Organizing Tips for a Small Pantry

An organized pantry.

Eating is an essential part of our lives. If you cook at home, even a small portion of the time, it’s likely that you have some sort of food storage area. Whether you can your own goods, buy in bulk, or simply stock up when your favorite brands are on sale, it’s important to have an organized pantry, especially when that space is small. Not only will this keep you from buying more of an item that you already have, but it will help you see what you have at a quick glance and maybe even inspire you to create something delicious. Here are some tips for organizing your small pantry.

Step 1 - Sort

The first step in any organizational project is to sort, donate, and discard. Pull everything out and create three piles. Find the contact information for your local food bank and donate what you won’t use.

Once you’ve filtered your contents down to the things that you really want to keep, think groups. Creating categories keeps you ultra-organized when making grocery lists and during meal planning. With a quick glance, you know what you have and what you still need. Categories can include pasta, canned goods (by subgroup such as tomato sauce, refried beans, kidney beans), snacks, condiments, and lunch supplies. Next, consider the amount of space you will need for each group. Will one basket hold all of your baking supplies or will it require an entire shelf? Also, think about what really needs to be stored in the pantry. Could you put the fabric softener in the laundry room, the shampoo under the bathroom sink, or the coffee beans in a decorative container on the kitchen counter?

Step 2 - Use Your Space

Now that you have your categories outlined, think about how best to use your space. If your storage area has adjustable shelving, consider moving shelves to allow for canned food without unused space above it. Add additional shelves as necessary. Ditch any large boxes that take up space. Instead, put the Costco multi-packs in baskets or neatly lined shelves. Use top shelves for light items like toilet paper or chips.

Be sure to take advantage of space below your rack for extra foil, thin boxes of granola bars, and paper lunch bags. If you have an unused wall, mount wire baskets, a plastic bag holder, or other items. Drive nails into the wall and hang a chip clip from each one. Use them for open items like pretzels, crackers, and chips. Also, use the space inside the closet door by hanging a shoe organizer or specialty pantry organizer. Fill it with cleaning supplies, quick-grab snacks, or other food items. Inside the cabinet door, use 3M hooks to organize measuring cups and spoons, hang clips, or install spice racks.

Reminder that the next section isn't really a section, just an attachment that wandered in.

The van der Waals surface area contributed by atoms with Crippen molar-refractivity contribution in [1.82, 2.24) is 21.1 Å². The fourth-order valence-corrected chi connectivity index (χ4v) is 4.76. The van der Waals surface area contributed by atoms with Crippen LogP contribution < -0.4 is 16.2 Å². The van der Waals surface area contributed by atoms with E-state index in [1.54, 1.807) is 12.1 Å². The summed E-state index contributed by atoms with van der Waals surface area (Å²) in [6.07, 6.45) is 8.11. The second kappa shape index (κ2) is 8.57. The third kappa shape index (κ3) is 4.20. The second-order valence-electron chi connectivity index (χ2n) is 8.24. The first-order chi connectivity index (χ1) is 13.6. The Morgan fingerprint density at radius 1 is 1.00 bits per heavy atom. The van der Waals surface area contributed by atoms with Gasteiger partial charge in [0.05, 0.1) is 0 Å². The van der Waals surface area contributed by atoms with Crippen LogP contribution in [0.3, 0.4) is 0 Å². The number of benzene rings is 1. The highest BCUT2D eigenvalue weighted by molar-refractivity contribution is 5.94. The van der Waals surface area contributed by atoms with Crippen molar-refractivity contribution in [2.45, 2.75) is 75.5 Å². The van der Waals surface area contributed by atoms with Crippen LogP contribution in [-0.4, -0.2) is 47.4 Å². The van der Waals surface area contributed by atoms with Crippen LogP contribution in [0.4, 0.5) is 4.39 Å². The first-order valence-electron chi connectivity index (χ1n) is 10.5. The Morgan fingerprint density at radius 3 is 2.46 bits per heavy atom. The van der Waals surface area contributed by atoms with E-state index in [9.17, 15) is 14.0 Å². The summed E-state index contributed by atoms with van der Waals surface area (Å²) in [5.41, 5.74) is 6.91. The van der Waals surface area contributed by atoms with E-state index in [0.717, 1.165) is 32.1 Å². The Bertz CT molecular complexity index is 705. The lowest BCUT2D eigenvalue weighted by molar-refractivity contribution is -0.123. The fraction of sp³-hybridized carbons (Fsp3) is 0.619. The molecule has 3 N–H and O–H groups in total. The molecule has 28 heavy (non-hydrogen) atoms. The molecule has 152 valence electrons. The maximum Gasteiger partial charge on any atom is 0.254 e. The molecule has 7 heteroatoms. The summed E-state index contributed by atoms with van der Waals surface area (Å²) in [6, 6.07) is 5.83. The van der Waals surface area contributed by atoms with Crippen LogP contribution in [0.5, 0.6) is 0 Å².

Like size items should be placed together.

Step 3 - Organize Shelves

In addition to adjusting shelves where possible, use shelf helpers to create an extra row of usable space. Can racks work, too. Use storage containers that are similar in height. If you have one tall cereal storage container alongside a row of Mason jars, you are not optimizing your space. Instead, stack the jars to the height of the cereal storage using shelf helpers or place your large flour and sugar containers there instead. For smaller items or grab-and-go individually packaged items, use baskets or other open options. Avoid unnecessarily pulling totes and bins in and out of the pantry by labeling them.

Step 4 - Problem Solve for Space

Be sure to think outside the norm. Rather than feeling the need to store the plastic wrap in a drawer, consider mounting it on a small curtain rod below upper cabinets, on a wall in the pantry, or over a cabinet door. Use one space for multiple things. For example, put the remnants of three types of pasta with similar cook times in the same container. Take the last few tea bags out of the boxes and place them in a small basket instead.

Containers used to help organize a kitchen.

Step 5 - Commit to the Cause

Becoming organized is one thing, but staying organized is another beast entirely. To ensure your space stays tidy, enlist the help of your family. Make sure everyone sees and understands the new protocols. Empty boxes as you bring them in, rearrange when you return from Sam’s Club, create a space for seasonal goodies so you can easily reload the Otter Pops into the freezer. Make organization a part of the process when you put groceries away.

The goal is to consider each square inch of your pantry area so you can use it efficiently. Taking the time to get it organized will help maintain that organization in the future, saving you time, money, and energy.